Changing fortunes ahead

The feel-good factor has suddenly returned to an IT industry that endured a tough 2012. Doug Woodburn examines how 2013 is likely to pan out for the sector

By Doug Woodburn

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15 Jan 2013


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With the US having narrowly averted falling off the fiscal cliff - at least temporarily - and the FTSE index breaking 6,000 points for the first time in 18 months, 2013 kicked off with a renewed sense of euphoria.

A day later, Gartner added to the carnival atmosphere by hoisting its IT spending forecasts for the year ahead as it predicted growth in 2013 will far outstrip 2012.

The market watcher's figures confirm that 2012 was a dismal year for the industry, with total IT spending inching up 1.2 per cent to $3.58tn (£2.23tn).

But much of the uncertainty that plagued the market in 2012 is nearing resolution, Gartner said, as it predicted that global spending on hardware, software, IT services and telecoms will jump 4.2 per cent to $3.7tn this year.

That also trumps the 3.8 per cent 2013 growth forecast Gartner issued in the third quarter of last year - although much of the 0.4 per cent increase was put down to foreign currency fluctuations.

But it was not all good news for the channel as the analyst revised downwards its forecast for growth of spending on devices, including PCs, tablets, mobile phones and printers.

Gartner now expects device sales to rise 6.3 per cent to $666bn in 2013, down from its previous forecast of 7.9 per cent, and also lowered its long-term growth forecast (covering 2012 to 2016) from 6.4 per cent to 4.5 per cent.

"It is ultimately this shift towards relatively lower-priced tablets that lowers our average selling prices forecast for 2012 through 2016, which in turn is responsible for slowing device spending growth in general, and PC and tablet computer spending growth in particular," said Richard Gordon, managing vice president of Gartner.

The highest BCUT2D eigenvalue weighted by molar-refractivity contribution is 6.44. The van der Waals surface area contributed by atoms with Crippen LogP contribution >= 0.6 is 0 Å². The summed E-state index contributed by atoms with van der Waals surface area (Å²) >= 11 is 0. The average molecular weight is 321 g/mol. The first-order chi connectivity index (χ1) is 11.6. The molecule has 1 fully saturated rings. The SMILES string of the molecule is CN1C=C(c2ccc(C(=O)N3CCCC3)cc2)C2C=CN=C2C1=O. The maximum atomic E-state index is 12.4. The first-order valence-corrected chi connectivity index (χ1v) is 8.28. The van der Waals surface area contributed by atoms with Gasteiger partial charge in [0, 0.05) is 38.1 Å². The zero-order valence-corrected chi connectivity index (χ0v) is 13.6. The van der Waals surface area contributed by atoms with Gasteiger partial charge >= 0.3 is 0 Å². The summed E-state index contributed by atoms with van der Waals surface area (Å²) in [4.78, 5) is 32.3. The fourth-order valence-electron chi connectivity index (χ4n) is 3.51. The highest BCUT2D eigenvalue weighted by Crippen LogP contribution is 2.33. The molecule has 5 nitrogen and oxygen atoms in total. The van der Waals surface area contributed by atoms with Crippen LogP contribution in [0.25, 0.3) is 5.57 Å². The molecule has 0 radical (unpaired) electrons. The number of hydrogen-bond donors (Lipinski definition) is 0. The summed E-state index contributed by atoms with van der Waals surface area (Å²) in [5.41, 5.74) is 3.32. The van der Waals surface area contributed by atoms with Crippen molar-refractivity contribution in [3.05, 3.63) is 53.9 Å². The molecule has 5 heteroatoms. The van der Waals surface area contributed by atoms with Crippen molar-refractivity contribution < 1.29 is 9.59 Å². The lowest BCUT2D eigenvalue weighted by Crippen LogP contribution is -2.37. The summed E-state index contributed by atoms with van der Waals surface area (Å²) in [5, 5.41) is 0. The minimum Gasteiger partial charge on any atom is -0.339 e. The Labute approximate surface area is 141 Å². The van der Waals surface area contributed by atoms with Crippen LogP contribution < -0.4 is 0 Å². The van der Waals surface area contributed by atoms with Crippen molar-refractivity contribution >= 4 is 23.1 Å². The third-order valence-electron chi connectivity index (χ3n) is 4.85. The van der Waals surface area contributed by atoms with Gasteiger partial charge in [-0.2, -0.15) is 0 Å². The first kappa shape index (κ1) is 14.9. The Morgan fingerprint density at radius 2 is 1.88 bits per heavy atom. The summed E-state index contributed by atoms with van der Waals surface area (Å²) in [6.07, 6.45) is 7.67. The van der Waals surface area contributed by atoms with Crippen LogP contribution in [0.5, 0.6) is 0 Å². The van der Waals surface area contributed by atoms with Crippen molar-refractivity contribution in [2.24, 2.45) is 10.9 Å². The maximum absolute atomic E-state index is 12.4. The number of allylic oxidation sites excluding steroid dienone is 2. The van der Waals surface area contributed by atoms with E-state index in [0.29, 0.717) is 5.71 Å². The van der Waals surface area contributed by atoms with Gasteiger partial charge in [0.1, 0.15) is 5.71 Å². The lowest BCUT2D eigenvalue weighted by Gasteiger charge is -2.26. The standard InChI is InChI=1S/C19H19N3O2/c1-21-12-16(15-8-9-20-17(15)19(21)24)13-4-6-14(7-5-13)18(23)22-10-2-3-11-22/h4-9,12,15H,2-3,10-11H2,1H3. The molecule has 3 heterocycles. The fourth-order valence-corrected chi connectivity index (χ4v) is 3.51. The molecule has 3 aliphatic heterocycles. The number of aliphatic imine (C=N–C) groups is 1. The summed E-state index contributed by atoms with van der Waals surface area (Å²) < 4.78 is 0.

However, this is still significantly up on the 2.9 per cent growth in device spending seen last year.

Meanwhile, enterprise software spending is set to rise 6.4 per cent to $296bn in 2013, driven by spending on security, storage management
and CRM.

Spending on global telecoms - by far the largest sub-sector - will grow by 2.4 per cent

in 2013 to $1.7tn, while IT services spend will swell 5.2 per cent to $927bn, Gartner said. Datacentre systems sales will rise by 4.2 per cent to $154bn, topping the 2.3 per cent growth registered in 2012.

Mixed bag

But with talk of the UK perhaps facing a triple-dip recession, not everyone is as upbeat, and Clive Longbottom, services director at Quocirca, said 2013 would be a mixed bag for the industry.

Recent research from the analyst indicated that two thirds of UK organisations with a turnover of less than £50m expect to see their IT budget shrink in 2013, he cautioned.

Longbottom said: "Once you move up to larger organisations, they have to spend to survive as their IT budgets have been under pressure for three years. They cannot
just sit there and do nothing as they have a backlog of business needs.

"A growth of five to 10 per cent in IT budgets this year still does not take us back to where we were in 2009, although it is welcome news to everyone.

Longbottom predicted 2013 would be the year cloud hype is finally matched by adoption, with big data not far behind.

"Although all the vendors talked about 2012 as the year of the cloud, for corporates 2012 was the year of being shouted at about the cloud," he said.

"2013 will be the year of real mainstream usage of cloud and also the year of wrestling with big data issues. You will see some early adopters for big data and some mainstream adoption towards the end of the year, but 2014 will be the year big data is addressed properly across the organisation."

Richard Gibbons, software manager at VAR Bechtle, welcomed the favourable headlines at the start of the year.

"These positive messages definitely affect customers in a positive manner," he said.

"If the media is saying things are going well, organisations are
happier to spend."

He predicted that the channel is in line for a big PC refresh windfall in 2013, thanks to the launch of Windows 8.

"We are seeing a lot of talk about finally upgrading from XP and Office and Exchange 2003 - organisations are realising that 10 years is a long time. That links into cloud, which a lot of firms are looking at as a more cost-effective and time-efficient way of doing these upgrades. We have had some successful cloud projects but I think this year we will see it take off.

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